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  • Allowable business expenses: what are they?

    March 28, 2017

  • The new tax year is almost upon us, and it's always good to start it as you mean to go on: with impeccable record keeping.

    One thing that's essential to keep track of is your allowable expenses.

    In brief

    Allowable expenses are essential costs to keep your business running properly. They're tax deductible, which means you don't pay tax on the money you've spent. If, for example, you made £30,000 last year but spent £5,000 on allowable expenses, you would only be taxed on £25,000. Only certain things can be put down as an expense, however, and to stay on the right side of HMRC, it's important to understand what's allowed and what's not.

    What you can claim

    Allowable expenses include your basic office costs such as stationery and the bills you pay on your business phone. Travel costs and staff salaries are also included, as is the cost of a uniform or other appropriate clothing (for example, if you work in a skilled or manual trade). The cost of your business premises are covered, so keep receipts for any office rental or co-working space. Advertising and marketing costs are included too, so if you've paid money for a new website it will be tax deductible. Things you buy to sell on are also included.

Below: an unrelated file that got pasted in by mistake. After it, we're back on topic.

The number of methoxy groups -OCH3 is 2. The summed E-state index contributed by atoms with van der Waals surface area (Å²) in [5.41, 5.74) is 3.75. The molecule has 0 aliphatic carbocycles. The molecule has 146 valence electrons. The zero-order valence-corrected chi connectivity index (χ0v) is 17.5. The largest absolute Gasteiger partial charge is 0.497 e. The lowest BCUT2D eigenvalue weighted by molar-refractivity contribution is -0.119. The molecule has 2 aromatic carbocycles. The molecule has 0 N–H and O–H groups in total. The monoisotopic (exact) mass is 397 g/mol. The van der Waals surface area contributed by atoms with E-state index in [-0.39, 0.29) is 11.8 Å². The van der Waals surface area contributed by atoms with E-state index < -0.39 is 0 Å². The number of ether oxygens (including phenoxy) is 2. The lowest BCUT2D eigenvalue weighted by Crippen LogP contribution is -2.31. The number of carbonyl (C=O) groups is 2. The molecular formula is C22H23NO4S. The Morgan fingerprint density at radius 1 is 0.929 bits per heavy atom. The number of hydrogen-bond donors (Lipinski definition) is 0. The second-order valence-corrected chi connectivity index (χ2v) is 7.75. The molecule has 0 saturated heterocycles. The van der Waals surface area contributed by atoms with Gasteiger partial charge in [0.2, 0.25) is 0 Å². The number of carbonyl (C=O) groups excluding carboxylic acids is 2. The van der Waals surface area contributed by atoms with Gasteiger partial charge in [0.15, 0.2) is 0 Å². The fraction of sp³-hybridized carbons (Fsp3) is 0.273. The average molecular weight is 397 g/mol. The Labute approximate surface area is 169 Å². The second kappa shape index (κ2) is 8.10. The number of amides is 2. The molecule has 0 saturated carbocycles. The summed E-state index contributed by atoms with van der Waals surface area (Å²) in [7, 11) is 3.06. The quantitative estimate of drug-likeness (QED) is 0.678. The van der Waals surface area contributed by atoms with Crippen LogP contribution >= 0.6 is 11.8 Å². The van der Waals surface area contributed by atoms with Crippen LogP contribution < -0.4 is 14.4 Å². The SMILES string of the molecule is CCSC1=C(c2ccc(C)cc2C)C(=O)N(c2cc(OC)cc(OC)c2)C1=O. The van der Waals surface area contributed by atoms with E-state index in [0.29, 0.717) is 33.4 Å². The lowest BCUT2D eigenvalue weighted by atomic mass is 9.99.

Some financial expenses, such as professional indemnity insurance premiums and the interest on your business loans, are allowable. Overdraft, credit card and bank charges are also covered, as is the cost of hiring an accountant.

    What you can't claim

    If you break the law and are fined, you won't be able to claim it back (another good reason to take out a professional indemnity policy), so keep an eye out for parking restrictions. If you buy a new property, you can't claim for the associated legal costs (although these can be claimed as capital allowances). As for travel expenses, you can only claim for business trips, not for daily travel between home and work.

    You can only claim staff costs for people who work in your business: so you can claim for a personal assistant, but not for a cleaner or nanny. Although entertainment is a big part of winning (and keeping) clients, entertainment costs aren't covered.

    Proportional costs

    If you work from home you can claim a proportion of your bills as allowable expenses. This includes heating, electricity, internet and telephone, mortgage interest or rent and council tax. Because you're using the property for personal use as well, you can't claim your full bill.

    You will need to find a fair (and sensible) method for calculating the right proportion. One way to do this is by working out how many rooms are in your home, and what proportion of the time you use your office space for work, and dividing your full annual bills by these to work out a percentage.

    An easier option is to use the government's simplified expenses, a flat rate based on the number of hours per month you work from home. This is likely to be less (and less accurate), but will save you time.

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